Remaking the data center

Low-latency switches are the foundation for building a unified-fabric data center

A major transformation is sweeping over data center switching. Over the next few years the old switching equipment needs to be replaced with faster and more flexible switches.

Ethernet switch vendors propose data center collapse

Three factors are driving the transformation: server virtualization, direct connection of Fibre Channel storage to the IP switching and enterprise cloud computing.

They all need speed and higher throughput to succeed but unlike the past it will take more than just a faster interface. This time speed needs to be coupled with lower latency, abandoning spanning tree and supporting new storage protocols.

Without these changes, the dream of a more flexible and lower cost data center will remain just a dream. Networking in the data center must evolve to a unified switching fabric.

Times are hard, money is tight; can a new unified-fabric really be justified? The answer is yes. The cost savings from supporting server virtualization along with merging the separate IP and storage networks is just too great. Supporting these changes is impossible without the next evolution in switching. The good news is that the switching transformation will take years, not months, so there is still time to plan for the change.

The Drivers

The story of how server virtualization can save money is well known. Running a single application on a server commonly results in utilization in the 10% to 30% range. Virtualization allows multiple applications to run on the server within their own image, allowing utilization to climb into the 70% to 90% range. This cuts the number of physical servers required; saves on power and cooling and increases operational flexibility.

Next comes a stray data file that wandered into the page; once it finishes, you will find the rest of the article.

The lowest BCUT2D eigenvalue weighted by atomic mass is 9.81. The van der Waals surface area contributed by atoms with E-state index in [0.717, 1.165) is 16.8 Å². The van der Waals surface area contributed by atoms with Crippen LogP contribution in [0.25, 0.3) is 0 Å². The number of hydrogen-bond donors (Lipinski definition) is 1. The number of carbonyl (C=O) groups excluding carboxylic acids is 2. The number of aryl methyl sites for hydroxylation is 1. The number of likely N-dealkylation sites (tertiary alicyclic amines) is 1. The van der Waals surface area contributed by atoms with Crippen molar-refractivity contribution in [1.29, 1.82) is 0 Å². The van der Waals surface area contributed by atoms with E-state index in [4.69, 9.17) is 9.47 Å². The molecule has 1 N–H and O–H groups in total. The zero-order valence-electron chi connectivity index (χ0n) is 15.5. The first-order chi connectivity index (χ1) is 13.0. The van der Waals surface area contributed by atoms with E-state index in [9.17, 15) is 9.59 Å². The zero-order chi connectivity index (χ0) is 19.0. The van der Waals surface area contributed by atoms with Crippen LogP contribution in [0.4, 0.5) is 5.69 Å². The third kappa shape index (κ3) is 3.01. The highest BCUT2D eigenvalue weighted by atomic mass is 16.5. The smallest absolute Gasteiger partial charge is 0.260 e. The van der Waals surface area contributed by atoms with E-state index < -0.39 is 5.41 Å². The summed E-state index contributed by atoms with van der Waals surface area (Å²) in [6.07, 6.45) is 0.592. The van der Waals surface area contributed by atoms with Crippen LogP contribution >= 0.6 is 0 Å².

The storage story is not as well known, but the savings are as compelling as the virtualization story. Storage has been moving to IP for years, with a significant amount of storage already attached via NAS or iSCSI devices. The cost saving and flexibility gain is well known.

The move now is to directly connect Fibre Channel storage to the IP switches, eliminating the separate Fibre Channel storage-area network. Moving Fibre Channel to the IP infrastructure is a cost saver. The primary way is by reducing the number of adapters on a server. Currently servers need an Ethernet adapter for IP traffic and a separate storage adapter for the Fibre Channel traffic. Guaranteeing high availability means that each adapters needs to be duplicated resulting in four adapters per server. A unified fabric reduces the number to two since the IP and Fibre Channel or iSCSI traffic share the same adapter. The savings grow since halving the number of adapters reduces the number of switch ports and the amount of cabling. It also reduces operational costs since there is only one network to maintain.

The third reason is internal or enterprise cloud computing. In the past when a request reached an application, the work stayed within the server/application. Over the years, this way of design and implementing applications has changed. Increasingly when a request arrives at the server, the application may only do a small part of the work; it distributes the work to other applications in the data center, making the data center one big internal cloud.

Attaching storage directly to this IP cloud only increases the number of critical flows that pass over the switching cloud. It becomes critical that the cloud provide very low latency with no dropped packets. A simple example shows why low latency is a must. If the action took place within the server, then each storage get would only take a few microseconds to a nanosecond to perform. With most of the switches installed in enterprises the get can take 50 to 100 microseconds to cross the cloud, which depending on the number of calls adds significant delays to processing. If a switch discards the packet, the response can be even longer. The only way internal cloud computing works is with a very low latency and non-discarding cloud.

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